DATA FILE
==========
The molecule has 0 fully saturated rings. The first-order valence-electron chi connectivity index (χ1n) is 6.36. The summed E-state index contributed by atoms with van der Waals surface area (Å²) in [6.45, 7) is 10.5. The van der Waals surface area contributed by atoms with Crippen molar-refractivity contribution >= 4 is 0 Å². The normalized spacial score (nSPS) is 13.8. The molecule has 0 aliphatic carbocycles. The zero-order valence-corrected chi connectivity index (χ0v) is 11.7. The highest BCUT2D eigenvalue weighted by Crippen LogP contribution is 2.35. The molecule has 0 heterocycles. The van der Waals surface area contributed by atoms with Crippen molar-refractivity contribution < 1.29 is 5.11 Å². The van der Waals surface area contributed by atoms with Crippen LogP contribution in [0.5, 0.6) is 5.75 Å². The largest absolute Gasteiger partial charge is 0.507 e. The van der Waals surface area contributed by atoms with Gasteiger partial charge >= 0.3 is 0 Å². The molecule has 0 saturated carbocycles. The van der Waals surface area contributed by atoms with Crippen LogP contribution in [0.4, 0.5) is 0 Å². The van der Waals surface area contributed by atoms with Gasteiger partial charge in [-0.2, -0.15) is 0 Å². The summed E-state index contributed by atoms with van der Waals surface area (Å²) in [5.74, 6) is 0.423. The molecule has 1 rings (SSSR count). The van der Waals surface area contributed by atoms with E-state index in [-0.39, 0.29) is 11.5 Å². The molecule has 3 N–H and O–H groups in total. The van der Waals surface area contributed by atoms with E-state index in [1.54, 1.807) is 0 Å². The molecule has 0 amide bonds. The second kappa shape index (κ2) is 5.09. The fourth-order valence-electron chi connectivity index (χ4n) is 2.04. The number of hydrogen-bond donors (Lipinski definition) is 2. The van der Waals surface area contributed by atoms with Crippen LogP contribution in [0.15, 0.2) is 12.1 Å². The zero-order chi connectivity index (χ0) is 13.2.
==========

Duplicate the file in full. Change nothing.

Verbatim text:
The molecule has 0 fully saturated rings. The first-order valence-electron chi connectivity index (χ1n) is 6.36. The summed E-state index contributed by atoms with van der Waals surface area (Å²) in [6.45, 7) is 10.5. The van der Waals surface area contributed by atoms with Crippen molar-refractivity contribution >= 4 is 0 Å². The normalized spacial score (nSPS) is 13.8. The molecule has 0 aliphatic carbocycles. The zero-order valence-corrected chi connectivity index (χ0v) is 11.7. The highest BCUT2D eigenvalue weighted by Crippen LogP contribution is 2.35. The molecule has 0 heterocycles. The van der Waals surface area contributed by atoms with Crippen molar-refractivity contribution < 1.29 is 5.11 Å². The van der Waals surface area contributed by atoms with Crippen LogP contribution in [0.5, 0.6) is 5.75 Å². The largest absolute Gasteiger partial charge is 0.507 e. The van der Waals surface area contributed by atoms with Gasteiger partial charge >= 0.3 is 0 Å². The molecule has 0 saturated carbocycles. The van der Waals surface area contributed by atoms with Crippen LogP contribution in [0.4, 0.5) is 0 Å². The van der Waals surface area contributed by atoms with Gasteiger partial charge in [-0.2, -0.15) is 0 Å². The summed E-state index contributed by atoms with van der Waals surface area (Å²) in [5.74, 6) is 0.423. The molecule has 1 rings (SSSR count). The van der Waals surface area contributed by atoms with E-state index in [-0.39, 0.29) is 11.5 Å². The molecule has 3 N–H and O–H groups in total. The van der Waals surface area contributed by atoms with E-state index in [1.54, 1.807) is 0 Å². The molecule has 0 amide bonds. The second kappa shape index (κ2) is 5.09. The fourth-order valence-electron chi connectivity index (χ4n) is 2.04. The number of hydrogen-bond donors (Lipinski definition) is 2. The van der Waals surface area contributed by atoms with Crippen LogP contribution in [0.15, 0.2) is 12.1 Å². The zero-order chi connectivity index (χ0) is 13.2.